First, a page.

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'[OT]:Mathematics of pitch shifting'
2001\03\22@114356 by

Here's a question for those familiar with DSP.  Any help would be
appreciated.

I'm working on a project to shift the pitch of a complex waveform in
real time.  The pitch shift will always be upward -- that is, the
frequency of the output will always be higher than the original.
The size of the shift in Hz needs to be determined by a local
frequency source and may change rapidly.  From ham radio days, I
remember that this is similar to generating single sideband signals.
A local oscillator is mixed with the waveform to generate sum and
difference frequencies.  The signal could be shifted 10 Hz , by
mixing it with a 10 Hz sine wave and filtering out the lower
sideband.  What I would like to do is eliminate the need for
filtering out one sideband.

If both signals are digitized, multiplying the two together and
normalizing the result will produce the two sidebands (both sum and
difference frequencies).  Unfortunately, this is where my math fails
me.  Years ago one of the Radio Amateur's Handbooks published a
formula for generating a single sideband using fairly simple math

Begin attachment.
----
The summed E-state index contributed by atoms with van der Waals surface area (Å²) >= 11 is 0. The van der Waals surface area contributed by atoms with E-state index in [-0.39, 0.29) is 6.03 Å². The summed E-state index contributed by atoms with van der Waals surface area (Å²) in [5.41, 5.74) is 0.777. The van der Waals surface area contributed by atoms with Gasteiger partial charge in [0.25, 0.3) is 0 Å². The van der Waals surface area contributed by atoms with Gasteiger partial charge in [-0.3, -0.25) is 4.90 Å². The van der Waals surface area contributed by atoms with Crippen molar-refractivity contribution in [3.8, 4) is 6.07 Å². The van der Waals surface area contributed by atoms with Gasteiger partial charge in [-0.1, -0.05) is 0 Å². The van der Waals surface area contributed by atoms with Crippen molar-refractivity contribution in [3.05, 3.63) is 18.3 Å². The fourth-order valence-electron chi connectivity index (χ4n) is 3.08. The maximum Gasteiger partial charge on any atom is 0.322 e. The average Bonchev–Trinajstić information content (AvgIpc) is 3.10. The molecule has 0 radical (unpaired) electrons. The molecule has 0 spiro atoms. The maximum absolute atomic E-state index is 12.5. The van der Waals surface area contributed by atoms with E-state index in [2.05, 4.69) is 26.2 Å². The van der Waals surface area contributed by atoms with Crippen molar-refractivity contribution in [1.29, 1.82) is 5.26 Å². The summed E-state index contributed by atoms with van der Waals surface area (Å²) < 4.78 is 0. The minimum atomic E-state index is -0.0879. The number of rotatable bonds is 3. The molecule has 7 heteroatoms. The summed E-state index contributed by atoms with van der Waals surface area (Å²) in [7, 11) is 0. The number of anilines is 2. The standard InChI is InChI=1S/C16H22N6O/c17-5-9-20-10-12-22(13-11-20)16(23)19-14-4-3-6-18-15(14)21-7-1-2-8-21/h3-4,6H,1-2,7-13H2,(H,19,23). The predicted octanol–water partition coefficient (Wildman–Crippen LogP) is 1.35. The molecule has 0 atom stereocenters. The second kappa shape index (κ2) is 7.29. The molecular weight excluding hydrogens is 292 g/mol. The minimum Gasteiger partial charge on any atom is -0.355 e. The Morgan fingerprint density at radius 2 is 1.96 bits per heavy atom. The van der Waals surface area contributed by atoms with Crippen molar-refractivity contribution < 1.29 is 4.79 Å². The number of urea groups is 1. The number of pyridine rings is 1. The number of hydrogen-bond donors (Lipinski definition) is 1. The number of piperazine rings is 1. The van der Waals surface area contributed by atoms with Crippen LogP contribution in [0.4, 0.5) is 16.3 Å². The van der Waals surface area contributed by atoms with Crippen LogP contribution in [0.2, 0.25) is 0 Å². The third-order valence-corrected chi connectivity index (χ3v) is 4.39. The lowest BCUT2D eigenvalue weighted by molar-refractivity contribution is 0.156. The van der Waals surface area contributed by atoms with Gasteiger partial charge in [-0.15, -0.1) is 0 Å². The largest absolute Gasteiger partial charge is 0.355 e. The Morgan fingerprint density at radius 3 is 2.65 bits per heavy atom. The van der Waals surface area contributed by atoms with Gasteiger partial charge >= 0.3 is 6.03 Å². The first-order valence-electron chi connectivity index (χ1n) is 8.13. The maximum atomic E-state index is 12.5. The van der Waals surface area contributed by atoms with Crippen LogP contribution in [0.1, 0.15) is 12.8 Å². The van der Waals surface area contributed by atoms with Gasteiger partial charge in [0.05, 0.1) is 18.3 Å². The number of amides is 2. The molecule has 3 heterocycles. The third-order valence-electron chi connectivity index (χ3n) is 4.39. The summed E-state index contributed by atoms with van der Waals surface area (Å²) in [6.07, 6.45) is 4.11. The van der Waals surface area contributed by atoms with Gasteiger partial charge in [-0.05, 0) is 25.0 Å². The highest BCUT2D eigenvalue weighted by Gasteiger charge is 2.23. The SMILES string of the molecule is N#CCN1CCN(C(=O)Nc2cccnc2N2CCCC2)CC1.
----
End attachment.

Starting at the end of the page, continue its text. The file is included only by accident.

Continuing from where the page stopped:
and trig functions, but that Handbook is long gone.  Does anyone
know what the formula is or where I might find it?  I suspect that
this is a common problem in DSP work, but I am a real novice in that
black art.

Thanks,
Michael

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You can do this by building an image reject mixer. The description is rather
lengthy, but an excellent article by Rick Campbell, "High Performance
Single-Signal Direct Conversion Receiver", was published in the Jan 1993
issue of QST. Contact http://www.arrl.com I believe they can provide you with a
copy of the article. This type of mixer does exactly what you have described

Hope this helps. If you need more detail. You can contact me at
kizeriansarcos.com or kizerianqwest.net on weekends.

Bruce Kizerian
{Original Message removed}

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